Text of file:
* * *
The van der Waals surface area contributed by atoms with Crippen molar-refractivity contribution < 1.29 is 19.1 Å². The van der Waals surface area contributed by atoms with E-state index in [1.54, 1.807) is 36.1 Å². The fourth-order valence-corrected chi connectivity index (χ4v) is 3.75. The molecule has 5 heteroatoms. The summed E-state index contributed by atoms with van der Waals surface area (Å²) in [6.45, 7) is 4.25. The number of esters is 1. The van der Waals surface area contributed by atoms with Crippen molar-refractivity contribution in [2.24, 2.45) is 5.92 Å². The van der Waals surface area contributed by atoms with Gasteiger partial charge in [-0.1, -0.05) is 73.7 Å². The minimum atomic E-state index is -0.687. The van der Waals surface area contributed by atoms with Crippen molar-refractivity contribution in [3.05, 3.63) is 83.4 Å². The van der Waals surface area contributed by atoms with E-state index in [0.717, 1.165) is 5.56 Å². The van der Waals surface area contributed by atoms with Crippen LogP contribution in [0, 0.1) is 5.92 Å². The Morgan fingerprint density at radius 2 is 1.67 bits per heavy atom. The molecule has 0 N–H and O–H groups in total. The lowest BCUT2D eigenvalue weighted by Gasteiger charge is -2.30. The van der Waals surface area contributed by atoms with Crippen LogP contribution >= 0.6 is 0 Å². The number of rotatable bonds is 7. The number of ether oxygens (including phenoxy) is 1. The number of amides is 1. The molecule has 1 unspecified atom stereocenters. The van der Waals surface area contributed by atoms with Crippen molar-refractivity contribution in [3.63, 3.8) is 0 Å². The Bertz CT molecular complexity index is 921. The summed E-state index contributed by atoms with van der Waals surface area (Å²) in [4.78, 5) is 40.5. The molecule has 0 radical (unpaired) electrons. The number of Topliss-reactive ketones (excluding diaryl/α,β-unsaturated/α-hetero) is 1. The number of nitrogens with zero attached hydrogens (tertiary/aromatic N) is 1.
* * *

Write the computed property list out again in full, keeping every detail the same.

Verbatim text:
The van der Waals surface area contributed by atoms with Crippen molar-refractivity contribution < 1.29 is 19.1 Å². The van der Waals surface area contributed by atoms with E-state index in [1.54, 1.807) is 36.1 Å². The fourth-order valence-corrected chi connectivity index (χ4v) is 3.75. The molecule has 5 heteroatoms. The summed E-state index contributed by atoms with van der Waals surface area (Å²) in [6.45, 7) is 4.25. The number of esters is 1. The van der Waals surface area contributed by atoms with Crippen molar-refractivity contribution in [2.24, 2.45) is 5.92 Å². The van der Waals surface area contributed by atoms with Gasteiger partial charge in [-0.1, -0.05) is 73.7 Å². The minimum atomic E-state index is -0.687. The van der Waals surface area contributed by atoms with Crippen molar-refractivity contribution in [3.05, 3.63) is 83.4 Å². The van der Waals surface area contributed by atoms with E-state index in [0.717, 1.165) is 5.56 Å². The van der Waals surface area contributed by atoms with Crippen LogP contribution in [0, 0.1) is 5.92 Å². The Morgan fingerprint density at radius 2 is 1.67 bits per heavy atom. The molecule has 0 N–H and O–H groups in total. The lowest BCUT2D eigenvalue weighted by Gasteiger charge is -2.30. The van der Waals surface area contributed by atoms with Crippen LogP contribution >= 0.6 is 0 Å². The number of rotatable bonds is 7. The number of ether oxygens (including phenoxy) is 1. The number of amides is 1. The molecule has 1 unspecified atom stereocenters. The van der Waals surface area contributed by atoms with Crippen molar-refractivity contribution in [3.63, 3.8) is 0 Å². The Bertz CT molecular complexity index is 921. The summed E-state index contributed by atoms with van der Waals surface area (Å²) in [4.78, 5) is 40.5. The molecule has 0 radical (unpaired) electrons. The number of Topliss-reactive ketones (excluding diaryl/α,β-unsaturated/α-hetero) is 1. The number of nitrogens with zero attached hydrogens (tertiary/aromatic N) is 1.